Black Actors in the Industry

Black Actors in the Industry

Sofu Alebahcew, Guest Reporter

“What is it like to be a black actor?” A question that has undoubtedly crossed the minds of the many directors and actors I have worked with throughout my journey. It’s a peculiar question when you say it aloud to yourself, but the idea is common because people are desensitized to it. I get singled out not because of the essence of my spirit but the color of my skin. That’s been my journey in the art form so far, being categorized into “other.”

Being the only person of color in the room, I feel a sense of isolation. Even when I am cast, it still can feel like tokenism—a symbolic gesture of diversification. That is one of the most troublesome things about the D-word in this industry. Many companies and industries I have worked with tend to hide behind the word “diversity” because it is easy. They lack direction and will to be explicit about what diversity means to them.  My participation in a production is just a box for them to check off, a transaction in which the time they give me to perform equates to the esteem that people have for their organization.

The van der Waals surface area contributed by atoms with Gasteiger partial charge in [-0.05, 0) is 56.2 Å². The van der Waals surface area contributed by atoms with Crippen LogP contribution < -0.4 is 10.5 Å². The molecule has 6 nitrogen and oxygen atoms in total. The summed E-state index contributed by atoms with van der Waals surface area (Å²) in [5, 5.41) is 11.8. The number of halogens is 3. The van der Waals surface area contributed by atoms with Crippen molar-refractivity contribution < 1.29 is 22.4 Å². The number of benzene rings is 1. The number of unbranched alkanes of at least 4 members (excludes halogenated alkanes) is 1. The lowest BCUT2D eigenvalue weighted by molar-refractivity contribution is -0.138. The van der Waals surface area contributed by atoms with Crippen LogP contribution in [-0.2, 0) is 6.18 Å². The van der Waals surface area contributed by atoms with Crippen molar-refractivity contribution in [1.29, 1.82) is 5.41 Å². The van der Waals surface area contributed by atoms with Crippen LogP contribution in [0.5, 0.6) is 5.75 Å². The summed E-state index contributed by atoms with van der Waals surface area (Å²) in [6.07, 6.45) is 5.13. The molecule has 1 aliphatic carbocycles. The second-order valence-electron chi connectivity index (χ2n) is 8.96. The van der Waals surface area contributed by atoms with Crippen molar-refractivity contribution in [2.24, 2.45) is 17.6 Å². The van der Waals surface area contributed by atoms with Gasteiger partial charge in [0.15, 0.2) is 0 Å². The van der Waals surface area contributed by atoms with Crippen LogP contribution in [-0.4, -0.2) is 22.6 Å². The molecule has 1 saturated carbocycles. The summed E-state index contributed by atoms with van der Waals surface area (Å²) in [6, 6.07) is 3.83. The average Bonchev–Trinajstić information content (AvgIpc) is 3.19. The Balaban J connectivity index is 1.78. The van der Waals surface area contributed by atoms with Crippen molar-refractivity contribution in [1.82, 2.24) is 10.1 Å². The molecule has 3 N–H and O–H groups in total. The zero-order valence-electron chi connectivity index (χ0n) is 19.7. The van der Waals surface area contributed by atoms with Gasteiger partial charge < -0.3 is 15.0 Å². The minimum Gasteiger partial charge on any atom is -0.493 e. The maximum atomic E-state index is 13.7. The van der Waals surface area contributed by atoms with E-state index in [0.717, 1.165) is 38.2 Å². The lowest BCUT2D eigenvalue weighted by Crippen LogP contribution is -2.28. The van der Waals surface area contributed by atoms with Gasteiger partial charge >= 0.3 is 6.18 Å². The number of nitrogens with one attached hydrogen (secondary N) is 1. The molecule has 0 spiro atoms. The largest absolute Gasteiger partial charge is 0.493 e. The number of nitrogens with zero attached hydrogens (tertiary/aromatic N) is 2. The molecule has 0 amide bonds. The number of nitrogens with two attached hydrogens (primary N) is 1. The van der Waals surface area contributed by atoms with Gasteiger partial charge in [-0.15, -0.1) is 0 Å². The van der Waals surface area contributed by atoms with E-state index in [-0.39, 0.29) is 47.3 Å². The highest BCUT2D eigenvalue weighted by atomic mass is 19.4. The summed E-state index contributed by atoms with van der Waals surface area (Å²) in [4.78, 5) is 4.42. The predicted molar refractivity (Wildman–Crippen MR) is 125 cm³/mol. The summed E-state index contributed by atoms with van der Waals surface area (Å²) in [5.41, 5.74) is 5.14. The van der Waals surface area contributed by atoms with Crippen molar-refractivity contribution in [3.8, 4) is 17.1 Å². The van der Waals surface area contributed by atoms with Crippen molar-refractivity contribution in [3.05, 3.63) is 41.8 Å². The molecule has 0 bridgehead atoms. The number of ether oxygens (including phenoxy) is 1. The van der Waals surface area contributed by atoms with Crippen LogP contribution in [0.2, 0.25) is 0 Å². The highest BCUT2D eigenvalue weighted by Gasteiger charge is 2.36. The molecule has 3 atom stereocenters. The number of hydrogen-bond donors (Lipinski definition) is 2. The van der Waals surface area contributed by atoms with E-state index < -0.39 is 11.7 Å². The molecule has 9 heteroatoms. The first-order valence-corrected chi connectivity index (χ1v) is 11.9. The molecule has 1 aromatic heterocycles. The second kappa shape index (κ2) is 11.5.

It’s taken a toll on my morale, being seen as someone incapable of portraying a character’s story because of skin color.

Get Out’s, and Black Panther’s Daniel Kaluuya has expressed his discomfort with being defined as an actor through race. The 32-year-old  reveals that he wished that his acting career wasn’t driven by race or racial issues but rather his passion for the art form.

“I’m not going to ignore that I’m surrounded by [racial issues], but I’m not defined by it. I’m just Daniel, who happens to be black.” – Daniel Kaluuya

Kaluuya illustrates the idea that Black actors are often confined to a racial narrative. We start to lose sight of the true beauty of film works when we focus so heavily on the racial aspect.

Actors John Boyega, John David Washington, and Idris Elba have all conceded to these claims by Kaluuya. They all feel that race is nothing but a catalyst and that the essence of a story is what makes a film great. That’s what gravitated Kaluuya to pursue the film Queen & Slim. It was more so the love story element of the movie, and not simply the display of discrimination.